Over 37,000 apply for PHA housing vouchers, only 10,000 to make the final round
The return of the Philadelphia Housing Authority’s housing vouchers has seen an overwhelming amount of applications after a 12-year hiatus.
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When the Philadelphia Housing Authority announced on Tuesday, Jan. 9, that after more than 12 years, the city’s low-income residents would soon have the opportunity to once again apply for federal housing vouchers, it seemed like great news.
10,000 applicants would be randomly chosen in a computerized lottery system to be placed on the waiting list. Applicants living, working, or have been recently hired to work in Philly, will get a preference.
But heavy demand crashed the website on the first day of reopening, and now rising housing costs have created an overwhelming demand for the housing vouchers — that subsidize over 70% of housing costs — as tens of thousands who need it, will miss out.
The PHA released a statement Friday, Feb. 10, that around 37,000 people applied for the housing voucher lottery, leaving over 27,000 unable to get into the lottery for this round, further highlighting the desperate need for affordable housing in the city.
“Of those who applied, 91% of the applicants said they lived, work or were offered a job in Philadelphia. Nearly 64.6 percent indicated they were either homeless or at risk of becoming homeless showing the need for affordable housing in the city,” the statement read.
But Kelvin A. Jeremiah, President and CEO of PHA, said that they expected even more applications.
“Frankly, we are surprised that more people didn’t apply, but this lottery clearly shows that thousands of families urgently need affordable housing in our city. Our focus now is to help the 10,000 people who were selected in the lottery,” he said.
The statement also laid out the next plan of action now that the application period has concluded. A computer next will randomly select 10,000 applicants whose names will be added to the PHA waitlist.
Two-thousand people on the waitlist will get processed immediately and receive vouchers if they are eligible and meet the income guidelines. PHA will send out letters in March that will inform applicants of their status. They also hope to exhaust the new waitlist in three to five years.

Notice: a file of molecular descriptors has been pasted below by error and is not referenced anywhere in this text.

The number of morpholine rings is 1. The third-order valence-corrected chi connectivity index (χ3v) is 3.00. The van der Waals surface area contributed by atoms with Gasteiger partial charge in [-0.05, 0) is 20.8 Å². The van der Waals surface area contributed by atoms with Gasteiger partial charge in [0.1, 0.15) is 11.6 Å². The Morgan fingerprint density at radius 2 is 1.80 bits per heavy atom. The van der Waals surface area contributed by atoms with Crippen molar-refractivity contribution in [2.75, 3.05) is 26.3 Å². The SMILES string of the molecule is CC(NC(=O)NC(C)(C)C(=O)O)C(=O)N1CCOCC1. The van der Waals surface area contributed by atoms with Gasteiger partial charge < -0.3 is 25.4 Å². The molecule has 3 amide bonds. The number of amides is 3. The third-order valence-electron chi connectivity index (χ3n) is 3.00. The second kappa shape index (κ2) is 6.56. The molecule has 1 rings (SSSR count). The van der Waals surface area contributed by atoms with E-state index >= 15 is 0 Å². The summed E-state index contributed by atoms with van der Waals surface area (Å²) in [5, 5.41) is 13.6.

The issue of housing in Philly is one of many economic problems facing the city that is the poorest of the nation’s 25 most populous cities. Roughly 23% of the households, or 350,602 individuals, are below the poverty rate with household incomes of $25,750 for a family of four.
Those with a household income of $12,875 for a family of four, account for around 180,000 residents.
There is also a notable disparity between white individuals and communities of color living in poverty — where less than 13% of white Philadelphians are living in poverty compared to 30% of Latinos, more than 28% of Black people, and just shy of 23% of Asian Americans.
According to Community Legal Services attorney Jenna Collins, she told the Philadelphia Inquirer this population is vulnerable and was concerned that PHA had chosen to accept online applications only or over the phone rather than paper applications.
She said that this could be a barrier to Philly’s lowest income citizens whose internet access might be limited as well as limited phone minutes.
“I was concerned about accessibility,” she said.
Another task to tackle is getting more landlords to get involved with the HCV program, even going as far as to create incentives for them.
The housing authority initially created an incentive program in June 2021, that was due to expire this past December but was extended through the end of June 2023.
Property owners can request a per-unit signing bonus of $300, and for landlords in an “opportunity area,” higher-income areas with better amenities, can get a $1,000 payment.
It also includes an insurance fund that pays landlords up to $2,500 on top of the security deposit to repair damages to the unit after a tenant has moved out.
The PHA continues to incentivize landlords to participate to help meet the demand and also accrued over 800 new HCV landlords since 2021 when it first began offering HCV signing incentives.
They recently extended the landlord recruitment campaign until June 2023 so any property owner interested should call 215-684-3875 or register online.
This article is part of Broke in Philly, a collaborative reporting project among more than 20 news organizations, focused on economic mobility in Philadelphia. Read all of our reporting at brokeinphilly.org.